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Protecting Democracy in an Era of Voter Suppression

Julie Ebenstein,
Senior Staff Attorney,
Voting Rights Project, ACLU
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August 13, 2015

This piece was originally posted on ACSblog.

Just days before the 50th anniversary of the Voting Rights Act, we completed a three-week trial challenging North Carolina’s sweeping anti-voter law.

In 2013, soon after the U.S. Supreme Court struck down Section 4 of the Voting Rights Act — and with it, the preclearance protections of Section 5 — North Carolina passed an election law shocking in its lack of a valid purpose and its extensive abridgement of citizens’ right to vote. The challenged provisions of the law reduced the number of days for early voting, eliminated same-day registration, and prohibited out-of-precinct Election Day voting.

Cumulatively, the law is one of the most repressive elections bills seen in decades. The law exemplifies a “second generation” barrier to voting. It created broad, structural impediments to electoral participation, in part on the basis of race, and will likely impact hundreds of thousands of voters in the upcoming presidential election.

In the pre-2013 world, the law would not likely have survived Section 5 preclearance, and thus would never have been implemented. But the absence of Section 5’s protection has created a severe disadvantage for voters challenging state’s vote denial measures. Our lawsuit, filed the day the law was implemented, illustrates some of the obstacles to protecting voting rights in the post-Shelby era.

Section 2 of the Voting Rights Act’s prohibition on racial discrimination is one of the remaining tools to protect the franchise, but it requires that litigation take place after a law has already gone into effect. As such, the advantages of time and inertia have shifted back to the perpetrators of voter suppression and away from its victims. Section 2 cases are fact intensive, time-consuming, and resource-intensive undertakings. With constant election cycles, there is no guarantee that the legality of state election laws will be determined before voters are irreversibly disenfranchised.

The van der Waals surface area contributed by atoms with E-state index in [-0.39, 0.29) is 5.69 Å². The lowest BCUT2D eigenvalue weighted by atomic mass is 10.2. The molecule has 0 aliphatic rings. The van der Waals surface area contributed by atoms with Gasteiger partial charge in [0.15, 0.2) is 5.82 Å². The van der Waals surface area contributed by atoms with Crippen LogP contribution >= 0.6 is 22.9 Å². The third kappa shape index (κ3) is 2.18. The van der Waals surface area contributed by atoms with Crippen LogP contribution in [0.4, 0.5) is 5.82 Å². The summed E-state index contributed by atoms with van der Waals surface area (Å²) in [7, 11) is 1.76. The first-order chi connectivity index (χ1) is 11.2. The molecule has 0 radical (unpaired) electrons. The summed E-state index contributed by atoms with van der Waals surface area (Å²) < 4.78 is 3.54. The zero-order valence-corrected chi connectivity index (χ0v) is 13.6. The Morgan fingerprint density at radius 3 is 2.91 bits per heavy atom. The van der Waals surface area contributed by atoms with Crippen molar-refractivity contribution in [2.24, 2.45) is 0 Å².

The 2014 federal election provides numerous examples.

In late 2014, we saw rapid-fire orders by the U.S. Supreme Court, instructing the 6th, 4th, 7th, and 5th Circuits to put election-related decisions on hold until after the election. Over the course of three weeks, the U.S. Supreme Court made four determinations that affected voting rights in key federal elections. On September 29, 2014, the court stayed an Ohio district court decision, upheld by a 6th Circuit appeals panel, enjoining the state’s cuts to early voting. The following week, on October 8, the court stayed the 4th Circuit mandate to reinstate same-day registration and out-of-precinct voting, after the district court declined to enjoin the practices. The next day, the court vacated the 7th Circuit’s stay of a Wisconsin district court’s permanent injunction of the state’s strict voter ID law. On October 18, the Court denied applications to vacate the 5th Circuit’s stay of a decision enjoining Texas’s voter ID law.

To recap: Ohio went forward with its elimination of a week of early voting, despite the 6th Circuit’s approval of the district court’s finding that it violated Section 2. North Carolina went forward with its prohibition on same-day registration and elimination of out-of-precinct voting, despite the 4th Circuit’s finding that it likely violated Section 2, and Texas implemented its strict voter ID law, despite the district court’s finding of both a Section 2 violation and unconstitutional intentional discrimination on the basis of race. Because Section 2 litigation begins only after a law goes into effect and takes substantial time, voters lost significant protection of their fundamental rights immediately before a key election. With elections, there are no do overs.

State legislators tinkering with the very process from which they draw their authority should give us all pause. By definition, election laws are passed by legislators who stand to benefit from them. As a result, the fundamental right to vote requires stringent judicial protection. As voters continue to seek protection for their fundamental rights in court, Congress must honor the fearless commitment to equality of those who crossed the Edmund Pettus Bridge and restore the power of the Voting Rights Act.